The film industry has been graced with a very large box full of actors, directors and so on over the past few years from Britain. It has now become so gracious that these British films are having more of a general release rather than just a limited, selected cinema release. The power of the Brits is so highly recognised, we’re dominating the box office with huge nominations in this year’s award season. Kicking off 2015 with the magical Theory of Everything, we’ve quickly received yet another grand performance in the form of a compelling, love story during the first world war.
Testament of Youth is a remembrance of youth and love based on the memoir of World War One by Vera Brittain, giving a more in-depth view of those not only left behind during the the war, but from a woman’s point of view. Alicia Vikander plays Vera, a strong, intelligent female lead who has overcome the struggles of sexism in that society to go to Oxford university and pursue a scholarship in literature. Falling in love with her brother’s best friend, who happens to be a dashingly handsome poet in the making, Roland Leighton (Kit Harington), life begins to fall apart as their youth is taken away from them when the war begins resulting in the men getting shipped off to the front leaving Vera behind. Unable to cope knowing her loved ones are out there serving in the war, she makes the decision to volunteer as a nurse giving her services to the war, keeping a close watch for any communications about her loved ones and experiencing the war from a new perspective.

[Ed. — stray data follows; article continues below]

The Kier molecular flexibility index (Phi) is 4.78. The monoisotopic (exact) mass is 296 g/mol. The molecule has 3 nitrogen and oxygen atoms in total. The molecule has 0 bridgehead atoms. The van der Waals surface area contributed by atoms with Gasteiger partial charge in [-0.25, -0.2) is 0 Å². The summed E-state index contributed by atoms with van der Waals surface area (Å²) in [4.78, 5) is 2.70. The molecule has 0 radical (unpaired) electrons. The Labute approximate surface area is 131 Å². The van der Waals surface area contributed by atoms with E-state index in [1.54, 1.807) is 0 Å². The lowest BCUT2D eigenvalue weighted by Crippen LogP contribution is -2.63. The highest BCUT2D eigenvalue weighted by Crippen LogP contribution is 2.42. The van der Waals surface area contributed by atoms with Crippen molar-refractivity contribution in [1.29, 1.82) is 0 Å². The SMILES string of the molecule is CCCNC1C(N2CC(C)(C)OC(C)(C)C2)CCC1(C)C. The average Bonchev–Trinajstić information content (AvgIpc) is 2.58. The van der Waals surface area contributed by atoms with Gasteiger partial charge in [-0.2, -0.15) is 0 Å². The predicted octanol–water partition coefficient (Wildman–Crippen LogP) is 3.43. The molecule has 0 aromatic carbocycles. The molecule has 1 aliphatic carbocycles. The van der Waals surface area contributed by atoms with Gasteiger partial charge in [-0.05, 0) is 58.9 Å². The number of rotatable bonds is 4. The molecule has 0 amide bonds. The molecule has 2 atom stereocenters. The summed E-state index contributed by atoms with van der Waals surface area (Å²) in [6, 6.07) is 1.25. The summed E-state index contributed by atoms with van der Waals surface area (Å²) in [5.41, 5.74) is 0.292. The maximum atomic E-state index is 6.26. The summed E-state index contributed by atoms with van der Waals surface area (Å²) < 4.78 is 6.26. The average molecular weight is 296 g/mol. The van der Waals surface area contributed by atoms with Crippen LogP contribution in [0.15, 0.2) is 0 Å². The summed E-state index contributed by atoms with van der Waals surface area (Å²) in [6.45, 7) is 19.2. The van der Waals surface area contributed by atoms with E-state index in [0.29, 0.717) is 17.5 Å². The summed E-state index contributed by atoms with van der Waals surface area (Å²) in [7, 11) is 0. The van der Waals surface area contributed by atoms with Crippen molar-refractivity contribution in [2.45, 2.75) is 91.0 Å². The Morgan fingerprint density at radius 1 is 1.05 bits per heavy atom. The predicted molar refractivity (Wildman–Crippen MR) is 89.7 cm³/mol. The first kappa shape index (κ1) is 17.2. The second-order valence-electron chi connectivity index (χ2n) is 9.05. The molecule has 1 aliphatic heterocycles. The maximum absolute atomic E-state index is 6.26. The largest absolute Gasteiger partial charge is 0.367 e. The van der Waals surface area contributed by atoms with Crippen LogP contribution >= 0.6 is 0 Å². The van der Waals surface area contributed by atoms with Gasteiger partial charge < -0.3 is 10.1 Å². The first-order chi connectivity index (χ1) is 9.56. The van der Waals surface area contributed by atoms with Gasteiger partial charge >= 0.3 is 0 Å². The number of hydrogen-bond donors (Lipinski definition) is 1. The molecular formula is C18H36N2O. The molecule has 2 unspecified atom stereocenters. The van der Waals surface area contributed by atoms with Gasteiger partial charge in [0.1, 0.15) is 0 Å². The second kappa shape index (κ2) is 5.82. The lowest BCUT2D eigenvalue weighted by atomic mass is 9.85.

Vikander leads the pack with a solid, emotional performance highlighting every aspect of love, romance, distress and the feeling of being hopeless and lifeless but plucking up the courage to be the backbone and inspiration for her men to get home safely. Her physical presence in the more silent scenes is where her performance really hits you the most. It’s heart wrenching. Vikander and Harington’s on-screen chemistry truly portrayed the perfect love story, but in general the chemistry and performances from everyone including Taron Egerton, Colin Morgan, Dominic West, Emily Watson and Hayley Atwell, were delightful.
The cinematography and locations chosen, especially in Yorkshire, were beautiful and helped to really capture the intensity and fear of not only the war, but that sense of emotion and personality of these characters during the war. Consolata Boyle did a more than superb job with the costume design adding even more character and dominance to the environment.
Outstanding performances, a perfect balance between romanticism and grief and the sheer brilliance of demonstrating the struggles of maturity when one’s youth has been stolen, this is not just a memoir, but is a testament of life itself. Testament of Youth is the perfect example of how far British film has come and where we stand now.